“We have a grand time,” Alex says. “We’re not just brothers; we’re friends.”

You may find them playing a game together, talking about schoolwork, going places with their parents or sisters.

It’s a sense of belonging that has built a great confidence in Alex. “I know my family loves me,” he says, “and with the gospel, that means it’s a relationship that can last forever.”

True Belonging

Others share similar feelings. Stuart Nunn talks about getting his patriarchal blessing. “The Spirit was so great, it was incredible. I knew the Lord knew me and was telling me about myself. I knew that if I’ll stay worthy I belong in his kingdom.”

Emma Roberts and Victoria Hoskins talk about seminary and how it gives them something in common with LDS youth everywhere. “You know that all the seminary students all over the world are studying the same things you are,” Emma says.

Kristy Thomas tells of the strength she finds in the scriptures. “They teach me how important Heavenly Father thinks I am to him,” she says.

And Richard Griffiths says that sometimes you just have to take a stand, even if it hurts. “A lot of my friends drink alcohol fairly heavily and smoke. It could be tough to follow the Word of Wisdom, so I won’t go with them because I know they’ll be getting drunk. It’s hard to keep friends because they make fun of you because you don’t drink. But I know I can always come to the Church and find good friends here.”

Stand by your standards. Give your best effort. Study and live by gospel principles. Willingly sacrifice time. Share your talents and energy. Don’t give in just to be part of the group.

That may sound like the opposite of what some teens do to fit in. But LDS youth in and around Cardiff know that to fit in eternally, you begin by belonging to the kingdom of God here and now.

Rydw i’sniarad Cymraeg

That’s how you say, “I speak Welsh,” in Welsh. Youth in Cardiff and in Merthyr Tydfil, another city with a lot of LDS youth, compiled this list of phrases you might hear them say. Bethan Davies offers this pronunciation guide: “F you pronounce as v, ff you pronounce as f. There’s no k, j, or v. And you just spit when you say everything. That’s pretty Welsh, really.”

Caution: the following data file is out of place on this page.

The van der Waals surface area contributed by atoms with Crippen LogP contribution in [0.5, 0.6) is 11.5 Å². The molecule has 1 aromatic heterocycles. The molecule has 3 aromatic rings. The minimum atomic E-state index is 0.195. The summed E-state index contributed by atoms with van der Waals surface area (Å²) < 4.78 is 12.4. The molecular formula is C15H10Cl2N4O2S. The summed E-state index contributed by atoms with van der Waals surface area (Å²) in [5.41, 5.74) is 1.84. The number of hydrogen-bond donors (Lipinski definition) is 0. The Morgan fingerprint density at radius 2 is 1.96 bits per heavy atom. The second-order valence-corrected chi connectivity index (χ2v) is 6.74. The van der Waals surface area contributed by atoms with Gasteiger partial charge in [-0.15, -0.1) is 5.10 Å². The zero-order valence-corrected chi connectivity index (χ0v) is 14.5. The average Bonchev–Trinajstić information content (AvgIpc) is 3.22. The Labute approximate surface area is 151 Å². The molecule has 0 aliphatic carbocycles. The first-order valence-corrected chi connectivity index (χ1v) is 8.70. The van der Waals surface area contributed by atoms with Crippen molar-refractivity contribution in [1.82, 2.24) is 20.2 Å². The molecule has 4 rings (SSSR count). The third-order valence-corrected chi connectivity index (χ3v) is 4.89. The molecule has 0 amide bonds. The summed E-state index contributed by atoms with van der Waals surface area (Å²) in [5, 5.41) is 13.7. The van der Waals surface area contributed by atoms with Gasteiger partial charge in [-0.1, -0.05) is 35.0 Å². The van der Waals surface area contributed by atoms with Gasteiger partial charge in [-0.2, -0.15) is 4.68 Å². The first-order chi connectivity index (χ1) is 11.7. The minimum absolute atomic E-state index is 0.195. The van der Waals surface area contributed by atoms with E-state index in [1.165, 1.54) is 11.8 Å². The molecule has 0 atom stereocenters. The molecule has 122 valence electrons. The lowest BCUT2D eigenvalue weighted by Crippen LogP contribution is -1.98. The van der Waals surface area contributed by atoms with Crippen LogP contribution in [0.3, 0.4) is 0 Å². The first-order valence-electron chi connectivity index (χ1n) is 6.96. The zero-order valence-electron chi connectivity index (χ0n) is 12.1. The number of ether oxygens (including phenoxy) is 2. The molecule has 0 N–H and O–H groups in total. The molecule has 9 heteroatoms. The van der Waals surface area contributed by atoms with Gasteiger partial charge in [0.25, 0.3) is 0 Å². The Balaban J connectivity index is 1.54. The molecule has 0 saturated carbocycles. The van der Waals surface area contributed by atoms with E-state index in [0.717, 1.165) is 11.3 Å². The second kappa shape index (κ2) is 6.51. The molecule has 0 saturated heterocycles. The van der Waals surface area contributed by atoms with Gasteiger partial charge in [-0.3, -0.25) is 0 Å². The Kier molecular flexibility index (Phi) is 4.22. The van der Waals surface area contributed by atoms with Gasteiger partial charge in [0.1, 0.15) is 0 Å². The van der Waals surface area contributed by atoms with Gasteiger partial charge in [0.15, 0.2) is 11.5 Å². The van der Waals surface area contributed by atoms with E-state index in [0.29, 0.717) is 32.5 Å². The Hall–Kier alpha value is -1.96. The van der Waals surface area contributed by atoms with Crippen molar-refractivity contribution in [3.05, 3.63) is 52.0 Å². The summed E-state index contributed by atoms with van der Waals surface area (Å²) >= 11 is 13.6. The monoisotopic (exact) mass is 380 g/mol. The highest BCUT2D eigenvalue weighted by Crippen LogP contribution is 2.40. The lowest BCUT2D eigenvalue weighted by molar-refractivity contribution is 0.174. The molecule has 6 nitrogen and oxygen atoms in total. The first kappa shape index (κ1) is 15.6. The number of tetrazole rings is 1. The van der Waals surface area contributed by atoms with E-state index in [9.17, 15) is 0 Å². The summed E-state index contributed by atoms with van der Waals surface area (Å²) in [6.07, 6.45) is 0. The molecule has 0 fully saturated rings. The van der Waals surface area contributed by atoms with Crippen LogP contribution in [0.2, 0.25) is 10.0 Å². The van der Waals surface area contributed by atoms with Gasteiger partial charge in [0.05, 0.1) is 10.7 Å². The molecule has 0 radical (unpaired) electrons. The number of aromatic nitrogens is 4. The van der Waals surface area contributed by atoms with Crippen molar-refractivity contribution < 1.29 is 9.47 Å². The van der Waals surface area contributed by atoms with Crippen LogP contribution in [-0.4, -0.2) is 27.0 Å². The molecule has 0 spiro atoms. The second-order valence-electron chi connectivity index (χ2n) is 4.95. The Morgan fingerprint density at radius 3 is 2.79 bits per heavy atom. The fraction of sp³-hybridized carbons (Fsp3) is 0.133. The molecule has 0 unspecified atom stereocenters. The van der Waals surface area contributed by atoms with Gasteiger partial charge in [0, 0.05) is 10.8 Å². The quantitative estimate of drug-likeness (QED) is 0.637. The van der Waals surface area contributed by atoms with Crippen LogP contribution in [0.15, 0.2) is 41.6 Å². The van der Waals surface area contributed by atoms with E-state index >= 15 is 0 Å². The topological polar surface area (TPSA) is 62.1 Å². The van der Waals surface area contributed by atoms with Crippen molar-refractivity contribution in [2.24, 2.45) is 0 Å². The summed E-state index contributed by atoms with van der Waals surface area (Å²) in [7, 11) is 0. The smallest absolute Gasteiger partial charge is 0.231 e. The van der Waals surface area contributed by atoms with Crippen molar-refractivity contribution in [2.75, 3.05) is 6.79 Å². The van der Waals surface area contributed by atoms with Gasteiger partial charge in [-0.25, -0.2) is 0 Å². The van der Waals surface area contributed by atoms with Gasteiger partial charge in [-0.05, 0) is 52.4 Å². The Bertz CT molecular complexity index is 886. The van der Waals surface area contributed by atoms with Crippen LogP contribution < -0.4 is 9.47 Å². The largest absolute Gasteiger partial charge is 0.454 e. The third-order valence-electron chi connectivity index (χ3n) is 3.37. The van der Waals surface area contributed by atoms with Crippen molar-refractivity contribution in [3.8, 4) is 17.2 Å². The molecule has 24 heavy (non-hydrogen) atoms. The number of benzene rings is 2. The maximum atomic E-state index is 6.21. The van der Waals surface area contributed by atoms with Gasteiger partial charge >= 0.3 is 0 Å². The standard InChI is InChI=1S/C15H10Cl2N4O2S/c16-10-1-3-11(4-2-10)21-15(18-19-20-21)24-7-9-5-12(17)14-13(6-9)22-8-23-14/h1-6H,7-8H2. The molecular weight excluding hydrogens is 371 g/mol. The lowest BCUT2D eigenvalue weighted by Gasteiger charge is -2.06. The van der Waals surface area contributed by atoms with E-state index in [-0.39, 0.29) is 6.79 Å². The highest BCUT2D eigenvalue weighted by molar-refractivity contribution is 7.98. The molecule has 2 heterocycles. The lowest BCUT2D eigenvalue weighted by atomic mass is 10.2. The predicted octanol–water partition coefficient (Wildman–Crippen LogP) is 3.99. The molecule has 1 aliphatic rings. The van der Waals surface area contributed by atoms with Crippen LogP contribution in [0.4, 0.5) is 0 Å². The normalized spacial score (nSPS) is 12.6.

Bore da.

Good morning.

P’nawn da.

Good afternoon.

… ydy f’enwi.

My name is …

Rydw i’n byw yn Cymru.

I live in Wales.

Mae Cyfnod Newydd yn cyclchgrawn ardderchog.

The New Era is an excellent magazine.

Gglwys Iesu Crist Saint y Duddiau Diweddol

The Church of Jesus Christ of Latter-day Saints

Rydw i eisiau priodi yn y Deml.

I want to marry in the temple.

Rydw i’n plentyn o Dduw.

I am a child of God.

Rydw i’n darllen Llyrf y Mormon bob dydd.

I read in the Book of Mormon every day.

Wenglish

English with a Welsh accent

Llanfairpwllgwyngyllgogerychwyrndrobwyllsantysiliogogogoch—St. Mary’s Church, in a dell of white hazel trees, near the rapid whirlpool, by the red cave of the Church of St. Tysilio. (This is the longest place-name in Wales.)

[photos] Photography by Richard M. Romney

[photos] Symbols of the country—like coal miners’ lamps, the national flag, and Cardiff Castle behind them—tell only part of the reason why Joanne Roberts, Kristy Thomas, and Bethan Davies are proud to be Welsh.

[photo] Hilary Ashford (above), Jared Barry (top right), and Gareth and Alex Winters (bottom) know that fitting in means making a place for yourself, with the help of family and friends.

[photo] In Merthyr Tydfil, Jeni Jones and Leanne Ingram revise (study) for a Welsh literature exam. Many LDS youth in Wales speak both English and Welsh.

[photo] David Tamlyn (top) would agree with Richard Griffiths (right) that an important part of fitting in is letting your standards be known. Of course food is an important part of any culture. You’ve heard of Welsh rarebit? That’s it above, cheese and eggs on toast.

[photo] For Stuart Nunn (top right), Victoria Hoskins (top left), and Emma Roberts, being LDS means knowing how to find the right direction in life.